A Guide to Gated Merchandise on Amazon

Gated, restricted, prohibited. These words mean, in their simplest form, “no” or “you can’t have”. They’re the last words any reseller wants to hear, because they limit what can and can’t be sold as part of their business. Unfortunately, these boundaries are unavoidable when selling on Amazon. There are currently 22 categories of goods on Amazon that are “gated”, meaning that they require express permission before selling.

While frustrating, they are gated for a reason. Gating merchandise is meant to protect against safety hazards, fraud, and copyright issues, and allows Amazon to maintain a level of quality control for certain types of merchandise.

For some gated products, it might make more sense to sell them on eBay. However, Amazon sellers should first make an effort to understand the gating system. Here are answers to some common questions about gated merchandise on Amazon.

How do I “ungate” merchandise?
Ungating merchandise requires that resellers submit a request through Amazon, and each specific category has different requirements (see here). A reseller’s overall goal is to demonstrate to Amazon that they are a reputable distributor. In essence, that means having steady business and positive customer reviews.

Be careful not to jump into this too quickly—resellers should have proven track record of sales for at least three months before submitting a request to ungate merchandise. Ungating merchandise also requires a pro seller status—meaning resellers must pay a monthly subscription fee to use the Amazon marketplace.

Make sure to understand exactly what is required for each category before beginning the application process. Typically, each phase of the application must be completed within 48 hours. Some applications are simple and straightforward, while others require inventory lists and photos, among other things.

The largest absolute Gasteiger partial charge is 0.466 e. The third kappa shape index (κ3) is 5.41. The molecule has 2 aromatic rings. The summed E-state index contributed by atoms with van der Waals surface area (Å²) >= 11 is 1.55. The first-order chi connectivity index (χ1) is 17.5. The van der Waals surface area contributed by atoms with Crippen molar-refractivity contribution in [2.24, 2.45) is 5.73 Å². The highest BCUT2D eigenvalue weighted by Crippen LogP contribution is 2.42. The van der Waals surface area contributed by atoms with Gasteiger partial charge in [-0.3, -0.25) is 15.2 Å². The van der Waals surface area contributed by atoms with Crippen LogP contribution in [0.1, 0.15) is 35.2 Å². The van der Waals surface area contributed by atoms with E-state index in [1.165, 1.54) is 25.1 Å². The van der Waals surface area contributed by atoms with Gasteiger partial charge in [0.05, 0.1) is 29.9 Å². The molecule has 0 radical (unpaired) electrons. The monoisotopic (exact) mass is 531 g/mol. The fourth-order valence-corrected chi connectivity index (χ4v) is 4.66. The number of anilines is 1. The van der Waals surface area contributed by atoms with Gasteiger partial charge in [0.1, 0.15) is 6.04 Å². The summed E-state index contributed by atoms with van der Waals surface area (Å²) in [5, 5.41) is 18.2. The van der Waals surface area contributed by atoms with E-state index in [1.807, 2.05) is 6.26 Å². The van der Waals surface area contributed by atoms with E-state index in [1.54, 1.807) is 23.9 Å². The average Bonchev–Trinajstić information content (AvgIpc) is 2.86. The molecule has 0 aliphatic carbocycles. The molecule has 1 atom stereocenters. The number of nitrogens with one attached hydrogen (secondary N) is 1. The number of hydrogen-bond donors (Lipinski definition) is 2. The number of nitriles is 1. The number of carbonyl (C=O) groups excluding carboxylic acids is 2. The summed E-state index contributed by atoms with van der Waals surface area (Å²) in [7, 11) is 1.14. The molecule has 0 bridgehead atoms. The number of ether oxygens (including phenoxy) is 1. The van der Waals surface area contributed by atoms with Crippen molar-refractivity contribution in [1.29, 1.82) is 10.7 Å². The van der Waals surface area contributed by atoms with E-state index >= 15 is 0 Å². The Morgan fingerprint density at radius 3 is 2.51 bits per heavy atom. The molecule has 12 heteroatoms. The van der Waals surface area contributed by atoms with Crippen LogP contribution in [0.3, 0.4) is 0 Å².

Are some things easier to ungate than others?
There are no hard and fast rules, but lower-stakes categories (i.e. less likely to run the risk of fraud or a poor product) are typically the easiest to ungate. These include Books, Clothing, Jewelry, and Automotive. More challenging categories are Grocery, Beauty, Health and Personal Care, and Video, DVD, & Blu-ray.

Can someone help me ungate products?
There are a number of services in the market that offer help with ungating merchandise. For simpler categories (mentioned above) paying for these services is typically not recommended. In fact, The Selling Family recently stopped offering services for Jewelry; Clothing & Accessories; Shoes, Handbags & Sunglasses; and Watches because Amazon currently doesn’t require sellers to provide documentation to ungate these categories. In addition, there are many blog posts like this one from FBA Master and this article on WebRetailer that provide a more in-depth look at ungating merchandise.

Does Amazon change its policies often?
Not often, but policy changes do happen. Amazon typically communicates these changes via a seller alert. Within the last couple years, for example, Amazon created a policy that gated DVDs and Blu-ray unless they have an MSRP below $25. This rule is meant to discourage piracy. Many resellers with DVDs in stock were forced to find other ways to offload the product.

If this happens to you as a reseller, don’t panic! For the most part, there are other avenues to sell merchandise not allowed on Amazon. Before giving up, try joining the conversation in online forums and Facebook groups to see how other resellers are responding to the change.

Can I sell anything as long as it’s ungated?
No. Amazon (and eBay for that matter) has a specific list of prohibited and restricted items that cannot be sold through their platform. There are also certain brands that are restricted on Amazon. These are subject to change, so make sure to reference the most-up-to-date lists. When in doubt, contact seller support to avoid account suspension.

Any other questions about gated merchandise on Amazon? Submit in the comments section, and we’ll add to this post!

*Note: We updated this post to clarify requirements for Amazon pro-seller status, and the details of the DVDs and Blu-ray policy.

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